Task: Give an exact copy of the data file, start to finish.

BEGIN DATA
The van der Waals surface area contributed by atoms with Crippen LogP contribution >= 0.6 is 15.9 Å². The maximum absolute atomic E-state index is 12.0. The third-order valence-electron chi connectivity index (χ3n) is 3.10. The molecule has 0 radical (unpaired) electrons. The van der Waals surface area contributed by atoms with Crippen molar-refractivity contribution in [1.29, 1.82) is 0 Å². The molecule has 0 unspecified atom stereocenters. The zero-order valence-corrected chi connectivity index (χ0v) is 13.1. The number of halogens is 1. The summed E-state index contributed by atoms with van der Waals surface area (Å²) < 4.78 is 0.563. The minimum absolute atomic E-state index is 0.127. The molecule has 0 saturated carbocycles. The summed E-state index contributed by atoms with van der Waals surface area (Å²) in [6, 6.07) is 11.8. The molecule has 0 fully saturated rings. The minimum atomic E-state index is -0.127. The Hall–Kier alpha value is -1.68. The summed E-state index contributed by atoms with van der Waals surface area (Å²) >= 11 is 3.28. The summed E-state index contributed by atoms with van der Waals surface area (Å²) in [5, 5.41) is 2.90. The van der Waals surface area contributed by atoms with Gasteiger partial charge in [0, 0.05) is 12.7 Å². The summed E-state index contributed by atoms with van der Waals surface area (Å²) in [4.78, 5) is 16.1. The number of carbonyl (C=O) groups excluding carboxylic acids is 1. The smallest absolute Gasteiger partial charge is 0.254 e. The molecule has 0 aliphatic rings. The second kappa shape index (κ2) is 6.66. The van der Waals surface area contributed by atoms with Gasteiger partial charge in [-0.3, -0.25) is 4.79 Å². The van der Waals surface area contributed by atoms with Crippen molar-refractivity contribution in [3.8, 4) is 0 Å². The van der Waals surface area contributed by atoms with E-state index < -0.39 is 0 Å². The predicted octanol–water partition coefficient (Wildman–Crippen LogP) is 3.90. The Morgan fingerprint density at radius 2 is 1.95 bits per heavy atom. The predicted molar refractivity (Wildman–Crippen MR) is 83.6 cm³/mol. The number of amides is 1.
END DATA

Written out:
The van der Waals surface area contributed by atoms with Crippen LogP contribution >= 0.6 is 15.9 Å². The maximum absolute atomic E-state index is 12.0. The third-order valence-electron chi connectivity index (χ3n) is 3.10. The molecule has 0 radical (unpaired) electrons. The van der Waals surface area contributed by atoms with Crippen molar-refractivity contribution in [1.29, 1.82) is 0 Å². The molecule has 0 unspecified atom stereocenters. The zero-order valence-corrected chi connectivity index (χ0v) is 13.1. The number of halogens is 1. The summed E-state index contributed by atoms with van der Waals surface area (Å²) < 4.78 is 0.563. The minimum absolute atomic E-state index is 0.127. The molecule has 0 saturated carbocycles. The summed E-state index contributed by atoms with van der Waals surface area (Å²) in [6, 6.07) is 11.8. The molecule has 0 fully saturated rings. The minimum atomic E-state index is -0.127. The Hall–Kier alpha value is -1.68. The summed E-state index contributed by atoms with van der Waals surface area (Å²) >= 11 is 3.28. The summed E-state index contributed by atoms with van der Waals surface area (Å²) in [5, 5.41) is 2.90. The van der Waals surface area contributed by atoms with Gasteiger partial charge in [0, 0.05) is 12.7 Å². The summed E-state index contributed by atoms with van der Waals surface area (Å²) in [4.78, 5) is 16.1. The number of carbonyl (C=O) groups excluding carboxylic acids is 1. The smallest absolute Gasteiger partial charge is 0.254 e. The molecule has 0 aliphatic rings. The second kappa shape index (κ2) is 6.66. The van der Waals surface area contributed by atoms with Gasteiger partial charge in [-0.3, -0.25) is 4.79 Å². The van der Waals surface area contributed by atoms with Crippen molar-refractivity contribution in [3.8, 4) is 0 Å². The van der Waals surface area contributed by atoms with E-state index < -0.39 is 0 Å². The predicted octanol–water partition coefficient (Wildman–Crippen LogP) is 3.90. The Morgan fingerprint density at radius 2 is 1.95 bits per heavy atom. The predicted molar refractivity (Wildman–Crippen MR) is 83.6 cm³/mol. The number of amides is 1.